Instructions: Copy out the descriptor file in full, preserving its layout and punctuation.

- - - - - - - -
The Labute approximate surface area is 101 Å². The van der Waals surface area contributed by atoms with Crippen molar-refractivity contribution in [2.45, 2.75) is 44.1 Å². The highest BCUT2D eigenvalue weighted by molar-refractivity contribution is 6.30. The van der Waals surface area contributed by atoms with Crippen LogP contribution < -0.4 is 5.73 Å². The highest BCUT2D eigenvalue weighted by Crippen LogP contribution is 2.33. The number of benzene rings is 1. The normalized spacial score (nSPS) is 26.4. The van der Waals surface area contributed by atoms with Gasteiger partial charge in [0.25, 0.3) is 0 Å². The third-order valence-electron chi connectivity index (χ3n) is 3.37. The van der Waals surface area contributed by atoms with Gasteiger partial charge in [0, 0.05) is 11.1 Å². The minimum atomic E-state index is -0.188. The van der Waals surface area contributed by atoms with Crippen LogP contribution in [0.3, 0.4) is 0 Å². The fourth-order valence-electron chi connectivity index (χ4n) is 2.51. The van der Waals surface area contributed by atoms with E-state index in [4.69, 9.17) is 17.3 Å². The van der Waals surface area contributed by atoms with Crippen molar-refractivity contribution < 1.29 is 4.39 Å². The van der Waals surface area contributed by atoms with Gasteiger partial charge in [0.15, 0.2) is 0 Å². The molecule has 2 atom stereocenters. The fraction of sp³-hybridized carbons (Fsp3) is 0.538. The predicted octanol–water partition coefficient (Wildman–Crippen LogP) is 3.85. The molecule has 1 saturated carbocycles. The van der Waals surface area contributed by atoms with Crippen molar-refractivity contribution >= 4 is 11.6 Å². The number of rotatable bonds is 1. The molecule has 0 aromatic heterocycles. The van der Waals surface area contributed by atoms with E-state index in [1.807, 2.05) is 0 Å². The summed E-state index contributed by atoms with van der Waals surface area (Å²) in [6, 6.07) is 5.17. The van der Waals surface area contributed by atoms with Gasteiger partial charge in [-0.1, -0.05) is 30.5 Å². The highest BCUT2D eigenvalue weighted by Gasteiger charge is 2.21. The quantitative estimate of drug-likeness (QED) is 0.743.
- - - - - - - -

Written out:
The Labute approximate surface area is 101 Å². The van der Waals surface area contributed by atoms with Crippen molar-refractivity contribution in [2.45, 2.75) is 44.1 Å². The highest BCUT2D eigenvalue weighted by molar-refractivity contribution is 6.30. The van der Waals surface area contributed by atoms with Crippen LogP contribution < -0.4 is 5.73 Å². The highest BCUT2D eigenvalue weighted by Crippen LogP contribution is 2.33. The number of benzene rings is 1. The normalized spacial score (nSPS) is 26.4. The van der Waals surface area contributed by atoms with Gasteiger partial charge in [0.25, 0.3) is 0 Å². The third-order valence-electron chi connectivity index (χ3n) is 3.37. The van der Waals surface area contributed by atoms with Gasteiger partial charge in [0, 0.05) is 11.1 Å². The minimum atomic E-state index is -0.188. The van der Waals surface area contributed by atoms with Crippen LogP contribution in [0.3, 0.4) is 0 Å². The fourth-order valence-electron chi connectivity index (χ4n) is 2.51. The van der Waals surface area contributed by atoms with E-state index in [4.69, 9.17) is 17.3 Å². The van der Waals surface area contributed by atoms with Crippen molar-refractivity contribution < 1.29 is 4.39 Å². The van der Waals surface area contributed by atoms with Gasteiger partial charge in [0.15, 0.2) is 0 Å². The molecule has 2 atom stereocenters. The fraction of sp³-hybridized carbons (Fsp3) is 0.538. The predicted octanol–water partition coefficient (Wildman–Crippen LogP) is 3.85. The molecule has 1 saturated carbocycles. The van der Waals surface area contributed by atoms with Crippen molar-refractivity contribution >= 4 is 11.6 Å². The number of rotatable bonds is 1. The molecule has 0 aromatic heterocycles. The van der Waals surface area contributed by atoms with E-state index in [1.807, 2.05) is 0 Å². The summed E-state index contributed by atoms with van der Waals surface area (Å²) in [6, 6.07) is 5.17. The van der Waals surface area contributed by atoms with Gasteiger partial charge in [-0.1, -0.05) is 30.5 Å². The highest BCUT2D eigenvalue weighted by Gasteiger charge is 2.21. The quantitative estimate of drug-likeness (QED) is 0.743.